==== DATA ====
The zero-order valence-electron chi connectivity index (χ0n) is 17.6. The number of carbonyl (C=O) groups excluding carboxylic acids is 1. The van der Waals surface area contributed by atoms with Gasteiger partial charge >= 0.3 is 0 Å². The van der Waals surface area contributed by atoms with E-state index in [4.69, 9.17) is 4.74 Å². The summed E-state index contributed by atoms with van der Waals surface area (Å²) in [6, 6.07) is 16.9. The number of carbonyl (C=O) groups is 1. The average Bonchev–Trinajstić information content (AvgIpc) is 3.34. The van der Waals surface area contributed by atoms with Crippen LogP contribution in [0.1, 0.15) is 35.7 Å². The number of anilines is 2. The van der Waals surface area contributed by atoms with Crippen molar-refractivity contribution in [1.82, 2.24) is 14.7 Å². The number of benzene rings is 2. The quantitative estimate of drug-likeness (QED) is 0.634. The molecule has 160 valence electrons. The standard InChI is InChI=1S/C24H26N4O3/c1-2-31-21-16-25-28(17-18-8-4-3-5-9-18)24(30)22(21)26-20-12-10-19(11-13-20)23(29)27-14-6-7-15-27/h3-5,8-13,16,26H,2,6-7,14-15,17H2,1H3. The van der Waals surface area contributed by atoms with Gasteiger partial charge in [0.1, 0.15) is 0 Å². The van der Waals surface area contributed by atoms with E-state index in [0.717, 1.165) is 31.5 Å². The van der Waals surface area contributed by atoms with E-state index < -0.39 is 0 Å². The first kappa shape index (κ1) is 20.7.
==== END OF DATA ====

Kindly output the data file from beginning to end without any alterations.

The zero-order valence-electron chi connectivity index (χ0n) is 17.6. The number of carbonyl (C=O) groups excluding carboxylic acids is 1. The van der Waals surface area contributed by atoms with Gasteiger partial charge >= 0.3 is 0 Å². The van der Waals surface area contributed by atoms with E-state index in [4.69, 9.17) is 4.74 Å². The summed E-state index contributed by atoms with van der Waals surface area (Å²) in [6, 6.07) is 16.9. The number of carbonyl (C=O) groups is 1. The average Bonchev–Trinajstić information content (AvgIpc) is 3.34. The van der Waals surface area contributed by atoms with Crippen LogP contribution in [0.1, 0.15) is 35.7 Å². The number of anilines is 2. The van der Waals surface area contributed by atoms with Crippen molar-refractivity contribution in [1.82, 2.24) is 14.7 Å². The number of benzene rings is 2. The quantitative estimate of drug-likeness (QED) is 0.634. The molecule has 160 valence electrons. The standard InChI is InChI=1S/C24H26N4O3/c1-2-31-21-16-25-28(17-18-8-4-3-5-9-18)24(30)22(21)26-20-12-10-19(11-13-20)23(29)27-14-6-7-15-27/h3-5,8-13,16,26H,2,6-7,14-15,17H2,1H3. The van der Waals surface area contributed by atoms with Gasteiger partial charge in [0.1, 0.15) is 0 Å². The van der Waals surface area contributed by atoms with E-state index in [0.717, 1.165) is 31.5 Å². The van der Waals surface area contributed by atoms with E-state index < -0.39 is 0 Å². The first kappa shape index (κ1) is 20.7.